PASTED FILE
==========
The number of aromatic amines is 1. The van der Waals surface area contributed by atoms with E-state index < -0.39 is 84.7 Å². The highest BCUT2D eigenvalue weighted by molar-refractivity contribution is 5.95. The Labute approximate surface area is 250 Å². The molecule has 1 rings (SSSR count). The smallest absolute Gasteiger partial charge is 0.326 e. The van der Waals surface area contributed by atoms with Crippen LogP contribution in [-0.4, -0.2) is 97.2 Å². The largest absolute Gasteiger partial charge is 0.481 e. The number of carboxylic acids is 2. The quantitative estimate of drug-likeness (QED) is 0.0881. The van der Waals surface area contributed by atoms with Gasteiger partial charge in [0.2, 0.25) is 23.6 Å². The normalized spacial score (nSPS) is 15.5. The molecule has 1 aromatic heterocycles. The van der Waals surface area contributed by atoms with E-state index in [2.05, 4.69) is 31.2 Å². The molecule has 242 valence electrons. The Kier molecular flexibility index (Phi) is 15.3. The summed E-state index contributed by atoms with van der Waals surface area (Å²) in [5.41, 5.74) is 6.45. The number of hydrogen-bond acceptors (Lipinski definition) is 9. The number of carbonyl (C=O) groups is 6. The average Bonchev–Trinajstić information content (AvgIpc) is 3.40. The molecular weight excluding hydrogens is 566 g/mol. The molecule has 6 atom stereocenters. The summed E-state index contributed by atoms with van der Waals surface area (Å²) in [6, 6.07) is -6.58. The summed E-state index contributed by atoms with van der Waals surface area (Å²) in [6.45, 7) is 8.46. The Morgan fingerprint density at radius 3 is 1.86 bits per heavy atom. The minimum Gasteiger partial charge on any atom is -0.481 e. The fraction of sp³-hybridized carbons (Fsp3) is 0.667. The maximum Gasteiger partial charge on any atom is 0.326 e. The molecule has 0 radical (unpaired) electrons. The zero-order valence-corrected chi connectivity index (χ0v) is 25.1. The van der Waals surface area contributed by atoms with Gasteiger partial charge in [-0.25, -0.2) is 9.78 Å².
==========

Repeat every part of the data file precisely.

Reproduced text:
The number of aromatic amines is 1. The van der Waals surface area contributed by atoms with E-state index < -0.39 is 84.7 Å². The highest BCUT2D eigenvalue weighted by molar-refractivity contribution is 5.95. The Labute approximate surface area is 250 Å². The molecule has 1 rings (SSSR count). The smallest absolute Gasteiger partial charge is 0.326 e. The van der Waals surface area contributed by atoms with Crippen LogP contribution in [-0.4, -0.2) is 97.2 Å². The largest absolute Gasteiger partial charge is 0.481 e. The number of carboxylic acids is 2. The quantitative estimate of drug-likeness (QED) is 0.0881. The van der Waals surface area contributed by atoms with Gasteiger partial charge in [0.2, 0.25) is 23.6 Å². The normalized spacial score (nSPS) is 15.5. The molecule has 1 aromatic heterocycles. The van der Waals surface area contributed by atoms with E-state index in [2.05, 4.69) is 31.2 Å². The molecule has 242 valence electrons. The Kier molecular flexibility index (Phi) is 15.3. The summed E-state index contributed by atoms with van der Waals surface area (Å²) in [5.41, 5.74) is 6.45. The number of hydrogen-bond acceptors (Lipinski definition) is 9. The number of carbonyl (C=O) groups is 6. The average Bonchev–Trinajstić information content (AvgIpc) is 3.40. The molecular weight excluding hydrogens is 566 g/mol. The molecule has 6 atom stereocenters. The summed E-state index contributed by atoms with van der Waals surface area (Å²) in [6, 6.07) is -6.58. The summed E-state index contributed by atoms with van der Waals surface area (Å²) in [6.45, 7) is 8.46. The Morgan fingerprint density at radius 3 is 1.86 bits per heavy atom. The minimum Gasteiger partial charge on any atom is -0.481 e. The fraction of sp³-hybridized carbons (Fsp3) is 0.667. The maximum Gasteiger partial charge on any atom is 0.326 e. The molecule has 0 radical (unpaired) electrons. The zero-order valence-corrected chi connectivity index (χ0v) is 25.1. The van der Waals surface area contributed by atoms with Gasteiger partial charge in [-0.25, -0.2) is 9.78 Å².